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The Virginia Quarterly Review and Its Contributors


ISSUE:  Spring 1925

The broader fields of human interest. Its reviews will include chiefly four types: descriptive reviews, giving rather a reflection of the book than a discussion, thematic reviews that treat an important book or group of books from one significant point of view; essay reviews, interesting when a thoughtful reviewer has an original view, to develop for which the discussion of the book in hand gives a fruitful text; and analytic reviews wherein the specialist weighs for the general reader the values of a work. Short reviews and notices may be carried but the preference will be given to reviews that are themselves critical studies of value.

For its first issues the editor has naturally sought out writers of recognized reputations whose approved ability assured articles of beauty and strength. In the more leisurely gathering of material for later numbers he hopes frequently to secure work of vigor and charm, not only from authors of established authority but from writers new to the public, and covets the adventure of presenting distinguished first work wherever it can be found. The QuarteRly will in a measure be peculiarly concerned with themes growing out of the life and problems of the people of the South and especially cordial to the work of able Southern writers, yet it will in no sense be a magazine of a section. It will welcome interesting themes and brilliant contributors wherever it can find them. It will seek the “fellowship of uncongenial minds,” the diversity of themes of varied interests, and the freshening impact of writers from other lands.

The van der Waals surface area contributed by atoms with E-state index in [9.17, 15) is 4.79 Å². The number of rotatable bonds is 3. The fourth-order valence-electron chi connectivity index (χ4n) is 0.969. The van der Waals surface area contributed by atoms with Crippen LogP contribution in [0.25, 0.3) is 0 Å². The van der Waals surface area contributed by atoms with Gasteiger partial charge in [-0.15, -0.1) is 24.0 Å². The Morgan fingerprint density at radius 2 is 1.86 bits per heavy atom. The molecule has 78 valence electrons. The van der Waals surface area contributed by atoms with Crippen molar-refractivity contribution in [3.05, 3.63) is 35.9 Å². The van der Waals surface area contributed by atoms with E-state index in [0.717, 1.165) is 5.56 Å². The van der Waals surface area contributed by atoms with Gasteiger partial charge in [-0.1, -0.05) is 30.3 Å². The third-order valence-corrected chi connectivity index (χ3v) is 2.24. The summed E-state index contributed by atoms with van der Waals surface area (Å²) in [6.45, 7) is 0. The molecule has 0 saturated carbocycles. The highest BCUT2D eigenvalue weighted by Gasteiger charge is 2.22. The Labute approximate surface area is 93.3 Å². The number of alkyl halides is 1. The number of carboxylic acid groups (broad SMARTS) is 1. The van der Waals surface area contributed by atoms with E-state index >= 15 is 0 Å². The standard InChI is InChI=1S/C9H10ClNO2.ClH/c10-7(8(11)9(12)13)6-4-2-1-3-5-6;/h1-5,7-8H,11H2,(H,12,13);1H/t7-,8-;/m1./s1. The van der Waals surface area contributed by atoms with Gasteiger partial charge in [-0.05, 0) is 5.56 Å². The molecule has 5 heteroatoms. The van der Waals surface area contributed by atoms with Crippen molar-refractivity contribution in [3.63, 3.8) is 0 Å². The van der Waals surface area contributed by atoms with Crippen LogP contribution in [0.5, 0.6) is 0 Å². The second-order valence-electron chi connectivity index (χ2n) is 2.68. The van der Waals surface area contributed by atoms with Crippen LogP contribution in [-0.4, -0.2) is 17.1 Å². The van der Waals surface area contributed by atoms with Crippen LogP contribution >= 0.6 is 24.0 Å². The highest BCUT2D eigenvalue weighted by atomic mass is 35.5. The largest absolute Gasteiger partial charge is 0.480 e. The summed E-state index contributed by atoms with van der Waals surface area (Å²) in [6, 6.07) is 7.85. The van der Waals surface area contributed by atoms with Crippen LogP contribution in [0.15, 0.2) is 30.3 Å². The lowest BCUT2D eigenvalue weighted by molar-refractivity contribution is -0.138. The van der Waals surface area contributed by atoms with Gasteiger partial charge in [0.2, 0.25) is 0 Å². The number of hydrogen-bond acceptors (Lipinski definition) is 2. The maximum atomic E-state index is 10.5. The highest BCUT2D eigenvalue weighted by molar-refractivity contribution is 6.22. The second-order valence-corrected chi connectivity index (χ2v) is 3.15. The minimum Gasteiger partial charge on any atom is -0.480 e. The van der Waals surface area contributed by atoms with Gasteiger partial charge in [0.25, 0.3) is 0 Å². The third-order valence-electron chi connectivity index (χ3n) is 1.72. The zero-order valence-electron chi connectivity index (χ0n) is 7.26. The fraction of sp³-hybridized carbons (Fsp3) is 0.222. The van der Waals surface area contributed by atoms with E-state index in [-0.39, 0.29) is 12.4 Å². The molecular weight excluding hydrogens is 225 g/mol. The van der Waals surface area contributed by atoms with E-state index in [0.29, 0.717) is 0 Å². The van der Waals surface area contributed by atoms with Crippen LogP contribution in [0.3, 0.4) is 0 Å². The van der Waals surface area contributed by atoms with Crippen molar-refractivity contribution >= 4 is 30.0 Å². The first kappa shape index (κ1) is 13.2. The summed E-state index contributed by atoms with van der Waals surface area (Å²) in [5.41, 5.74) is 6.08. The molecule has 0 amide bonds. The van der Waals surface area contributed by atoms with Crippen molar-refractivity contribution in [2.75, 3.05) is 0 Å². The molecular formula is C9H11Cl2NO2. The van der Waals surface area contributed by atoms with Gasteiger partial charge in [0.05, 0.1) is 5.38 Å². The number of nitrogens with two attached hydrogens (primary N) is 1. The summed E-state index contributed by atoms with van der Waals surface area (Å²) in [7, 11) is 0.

The aim of The Virginia Quarterly is to be liberal but reasonable; open to the discussions of all topics and to all stimulating and engaging points of view. It will seek to escape the technically dry without becoming trivial and to approach exactly the taste of some men while including something of interest to all. In brief, The Quarterly

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